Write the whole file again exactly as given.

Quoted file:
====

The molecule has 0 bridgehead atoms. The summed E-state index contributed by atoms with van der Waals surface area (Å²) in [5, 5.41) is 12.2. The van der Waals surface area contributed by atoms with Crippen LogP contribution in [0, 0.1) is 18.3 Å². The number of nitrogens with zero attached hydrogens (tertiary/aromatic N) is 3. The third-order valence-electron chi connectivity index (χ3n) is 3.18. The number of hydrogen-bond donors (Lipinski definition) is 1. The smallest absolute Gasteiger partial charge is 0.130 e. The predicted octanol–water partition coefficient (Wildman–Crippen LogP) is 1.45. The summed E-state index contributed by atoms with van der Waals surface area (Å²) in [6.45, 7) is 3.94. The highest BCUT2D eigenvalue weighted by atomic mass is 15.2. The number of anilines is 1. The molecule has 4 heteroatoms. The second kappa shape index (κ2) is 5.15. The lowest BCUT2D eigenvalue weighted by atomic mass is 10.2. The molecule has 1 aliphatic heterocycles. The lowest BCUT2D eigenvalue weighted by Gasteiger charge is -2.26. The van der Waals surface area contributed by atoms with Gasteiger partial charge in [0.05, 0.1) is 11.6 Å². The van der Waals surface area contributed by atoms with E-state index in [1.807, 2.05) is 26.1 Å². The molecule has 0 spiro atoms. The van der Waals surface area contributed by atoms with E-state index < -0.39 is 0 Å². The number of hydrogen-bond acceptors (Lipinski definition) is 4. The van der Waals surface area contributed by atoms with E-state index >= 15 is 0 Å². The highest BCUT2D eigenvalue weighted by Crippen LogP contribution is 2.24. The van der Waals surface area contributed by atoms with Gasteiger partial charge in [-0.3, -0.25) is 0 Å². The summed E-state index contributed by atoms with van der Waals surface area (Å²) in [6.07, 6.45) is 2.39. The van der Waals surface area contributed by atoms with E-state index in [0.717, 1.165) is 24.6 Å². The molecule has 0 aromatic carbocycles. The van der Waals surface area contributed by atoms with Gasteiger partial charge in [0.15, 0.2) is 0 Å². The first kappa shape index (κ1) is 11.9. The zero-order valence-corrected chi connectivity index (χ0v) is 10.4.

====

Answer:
The molecule has 0 bridgehead atoms. The summed E-state index contributed by atoms with van der Waals surface area (Å²) in [5, 5.41) is 12.2. The van der Waals surface area contributed by atoms with Crippen LogP contribution in [0, 0.1) is 18.3 Å². The number of nitrogens with zero attached hydrogens (tertiary/aromatic N) is 3. The third-order valence-electron chi connectivity index (χ3n) is 3.18. The number of hydrogen-bond donors (Lipinski definition) is 1. The smallest absolute Gasteiger partial charge is 0.130 e. The predicted octanol–water partition coefficient (Wildman–Crippen LogP) is 1.45. The summed E-state index contributed by atoms with van der Waals surface area (Å²) in [6.45, 7) is 3.94. The highest BCUT2D eigenvalue weighted by atomic mass is 15.2. The number of anilines is 1. The molecule has 4 heteroatoms. The second kappa shape index (κ2) is 5.15. The lowest BCUT2D eigenvalue weighted by atomic mass is 10.2. The molecule has 1 aliphatic heterocycles. The lowest BCUT2D eigenvalue weighted by Gasteiger charge is -2.26. The van der Waals surface area contributed by atoms with Gasteiger partial charge in [0.05, 0.1) is 11.6 Å². The van der Waals surface area contributed by atoms with E-state index in [1.807, 2.05) is 26.1 Å². The molecule has 0 spiro atoms. The van der Waals surface area contributed by atoms with E-state index < -0.39 is 0 Å². The number of hydrogen-bond acceptors (Lipinski definition) is 4. The van der Waals surface area contributed by atoms with E-state index >= 15 is 0 Å². The highest BCUT2D eigenvalue weighted by Crippen LogP contribution is 2.24. The van der Waals surface area contributed by atoms with Gasteiger partial charge in [-0.3, -0.25) is 0 Å². The summed E-state index contributed by atoms with van der Waals surface area (Å²) in [6.07, 6.45) is 2.39. The van der Waals surface area contributed by atoms with E-state index in [0.717, 1.165) is 24.6 Å². The molecule has 0 aromatic carbocycles. The van der Waals surface area contributed by atoms with Gasteiger partial charge in [0.15, 0.2) is 0 Å². The first kappa shape index (κ1) is 11.9. The zero-order valence-corrected chi connectivity index (χ0v) is 10.4.